We wrote sometime back about the ghastly database ETAREP. It consists of the filmed images of the annual lists of their work that notaires made. For every acte or minute (contract, payment note, loan agreement, transfer of goods receipt or confirmation, will, probate inventory, marriage contract, promissory note, etc.) written in a notarial office or étude, an entry is made in a chronological list. The entry gives the type of acte, the date and the names of those involved. The répertoires, as these lists are called, make for dull but incredibly valuable reading. If you know that your ancestor had some sort of contractual agreement drawn up, which notaire he used, and the approximate date, you will be able to find it in the notaire's répertoire. With the precise date from the répertoire, you are then able to request the correct carton from the archives and see the document.
Notarial records are normally kept in the Departmental Archives, however, those for Paris are not in the Departmental Archives of Paris but in the Archives nationales on rue des Quatre Fils. ETAREP concerns only the notarial records for Paris. The ideal way of working was to study the répertoires at home on ETAREP via the Internet. Then, one could book the file and viewing date with the Archives nationales online, and go see them. The problem with ETAREP was that outdated programmes and Internet search engines were required. These programmes are no longer maintained and cannot be downloaded onto newer computers, so ETAREP became very difficult to access. However, with determination and patience, once could access it.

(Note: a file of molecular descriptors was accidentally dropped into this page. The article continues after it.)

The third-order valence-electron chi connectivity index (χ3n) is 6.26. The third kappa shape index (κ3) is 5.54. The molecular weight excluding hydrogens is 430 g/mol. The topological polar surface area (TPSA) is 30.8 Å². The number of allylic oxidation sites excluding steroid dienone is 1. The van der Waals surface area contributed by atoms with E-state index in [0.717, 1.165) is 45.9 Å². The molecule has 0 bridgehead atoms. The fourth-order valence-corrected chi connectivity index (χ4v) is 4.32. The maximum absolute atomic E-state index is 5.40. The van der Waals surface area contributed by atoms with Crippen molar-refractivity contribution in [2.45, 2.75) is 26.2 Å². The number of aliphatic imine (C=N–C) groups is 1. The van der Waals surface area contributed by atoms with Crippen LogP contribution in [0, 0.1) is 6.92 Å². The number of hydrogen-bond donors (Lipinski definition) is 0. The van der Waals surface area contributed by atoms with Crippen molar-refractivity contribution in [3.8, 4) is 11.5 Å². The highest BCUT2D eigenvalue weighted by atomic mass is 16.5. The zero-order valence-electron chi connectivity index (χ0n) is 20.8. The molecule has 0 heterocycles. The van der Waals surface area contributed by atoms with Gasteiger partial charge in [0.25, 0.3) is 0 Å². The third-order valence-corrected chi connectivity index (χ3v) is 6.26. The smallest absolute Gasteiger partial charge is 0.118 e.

Now, the site has been shut down and the images of the répertoire pages are being transferred to that Archives nationale's Salle des Inventaires Virtuelle (Virtual Finding Aids Room), or SIV. SIV is an absolutely brilliant way to search the holdings of the Archives nationales, but we grieve for the loss of the old Salle des Inventaires, which was a real room full of shelves of printed finding aids and is now an office. The books and printed finding aids have been transferred to a cavern of a room at the Pierrefitte site.
We saw no reason why the lords of the Archives nationales needed to abolish the room at the Paris site when they began to digitize its many wondrous indices and finding aids. It was more than a place to look up codes. It was a well-lit, quietly industrious space where a researcher could go for a brief spell of thought-collecting, whispered discussion of research goals with others on the hunt, or the serendipitous discovery. How technology, for all its glories, has smothered serendipity!
It will take some years before all of the images of the Parisian notarial répertoires will be online at SIV, as it will take some years before the contents of all of those magnificent finding aids to be included as well (if that is even planned). The Salle des Inventaires and clunky ETAREP should be available throughout the process, so that users could still find things but in true cart before the horse fashion, the resources have been removed before the new version is fully in place, leaving the user stranded.
©2015 Anne Morddel